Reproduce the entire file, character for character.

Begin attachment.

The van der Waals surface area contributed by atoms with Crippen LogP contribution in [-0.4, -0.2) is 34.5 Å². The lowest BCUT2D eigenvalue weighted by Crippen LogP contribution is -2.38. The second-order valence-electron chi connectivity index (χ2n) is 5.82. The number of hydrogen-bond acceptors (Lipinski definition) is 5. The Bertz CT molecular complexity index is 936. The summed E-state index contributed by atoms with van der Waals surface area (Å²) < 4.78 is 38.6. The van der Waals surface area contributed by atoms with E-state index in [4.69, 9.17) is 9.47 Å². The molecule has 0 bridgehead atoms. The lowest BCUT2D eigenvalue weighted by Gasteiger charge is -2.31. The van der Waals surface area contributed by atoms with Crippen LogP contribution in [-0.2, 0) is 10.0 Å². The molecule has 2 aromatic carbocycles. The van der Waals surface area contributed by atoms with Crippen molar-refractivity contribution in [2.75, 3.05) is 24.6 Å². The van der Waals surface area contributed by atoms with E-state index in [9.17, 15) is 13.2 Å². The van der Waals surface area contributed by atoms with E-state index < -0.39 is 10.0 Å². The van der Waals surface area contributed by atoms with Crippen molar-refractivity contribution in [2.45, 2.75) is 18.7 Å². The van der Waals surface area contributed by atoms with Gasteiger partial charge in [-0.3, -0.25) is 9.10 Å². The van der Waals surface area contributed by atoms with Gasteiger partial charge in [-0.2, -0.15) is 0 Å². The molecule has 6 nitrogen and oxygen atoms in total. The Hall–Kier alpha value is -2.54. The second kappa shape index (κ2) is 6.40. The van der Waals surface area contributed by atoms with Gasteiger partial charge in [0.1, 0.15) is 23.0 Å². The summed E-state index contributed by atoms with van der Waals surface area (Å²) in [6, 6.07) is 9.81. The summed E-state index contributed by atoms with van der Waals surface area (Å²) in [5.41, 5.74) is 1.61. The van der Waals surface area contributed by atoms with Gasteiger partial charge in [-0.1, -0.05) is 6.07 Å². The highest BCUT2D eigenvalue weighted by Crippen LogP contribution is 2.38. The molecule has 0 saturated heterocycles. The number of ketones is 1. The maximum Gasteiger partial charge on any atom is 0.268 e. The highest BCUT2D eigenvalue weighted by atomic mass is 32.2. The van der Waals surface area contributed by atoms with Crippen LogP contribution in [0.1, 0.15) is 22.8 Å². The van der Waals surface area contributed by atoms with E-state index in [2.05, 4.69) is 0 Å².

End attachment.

The van der Waals surface area contributed by atoms with Crippen LogP contribution in [-0.4, -0.2) is 34.5 Å². The lowest BCUT2D eigenvalue weighted by Crippen LogP contribution is -2.38. The second-order valence-electron chi connectivity index (χ2n) is 5.82. The number of hydrogen-bond acceptors (Lipinski definition) is 5. The Bertz CT molecular complexity index is 936. The summed E-state index contributed by atoms with van der Waals surface area (Å²) < 4.78 is 38.6. The van der Waals surface area contributed by atoms with E-state index in [4.69, 9.17) is 9.47 Å². The molecule has 0 bridgehead atoms. The lowest BCUT2D eigenvalue weighted by Gasteiger charge is -2.31. The van der Waals surface area contributed by atoms with Crippen LogP contribution in [-0.2, 0) is 10.0 Å². The molecule has 2 aromatic carbocycles. The van der Waals surface area contributed by atoms with Crippen molar-refractivity contribution in [2.75, 3.05) is 24.6 Å². The van der Waals surface area contributed by atoms with E-state index in [9.17, 15) is 13.2 Å². The van der Waals surface area contributed by atoms with E-state index < -0.39 is 10.0 Å². The van der Waals surface area contributed by atoms with Crippen molar-refractivity contribution in [2.45, 2.75) is 18.7 Å². The van der Waals surface area contributed by atoms with Gasteiger partial charge in [-0.3, -0.25) is 9.10 Å². The van der Waals surface area contributed by atoms with Gasteiger partial charge in [-0.2, -0.15) is 0 Å². The molecule has 6 nitrogen and oxygen atoms in total. The Hall–Kier alpha value is -2.54. The second kappa shape index (κ2) is 6.40. The van der Waals surface area contributed by atoms with Gasteiger partial charge in [0.1, 0.15) is 23.0 Å². The summed E-state index contributed by atoms with van der Waals surface area (Å²) in [6, 6.07) is 9.81. The summed E-state index contributed by atoms with van der Waals surface area (Å²) in [5.41, 5.74) is 1.61. The van der Waals surface area contributed by atoms with Gasteiger partial charge in [-0.1, -0.05) is 6.07 Å². The highest BCUT2D eigenvalue weighted by Crippen LogP contribution is 2.38. The molecule has 0 saturated heterocycles. The number of ketones is 1. The maximum Gasteiger partial charge on any atom is 0.268 e. The highest BCUT2D eigenvalue weighted by atomic mass is 32.2. The van der Waals surface area contributed by atoms with Crippen LogP contribution in [0.1, 0.15) is 22.8 Å². The van der Waals surface area contributed by atoms with E-state index in [2.05, 4.69) is 0 Å².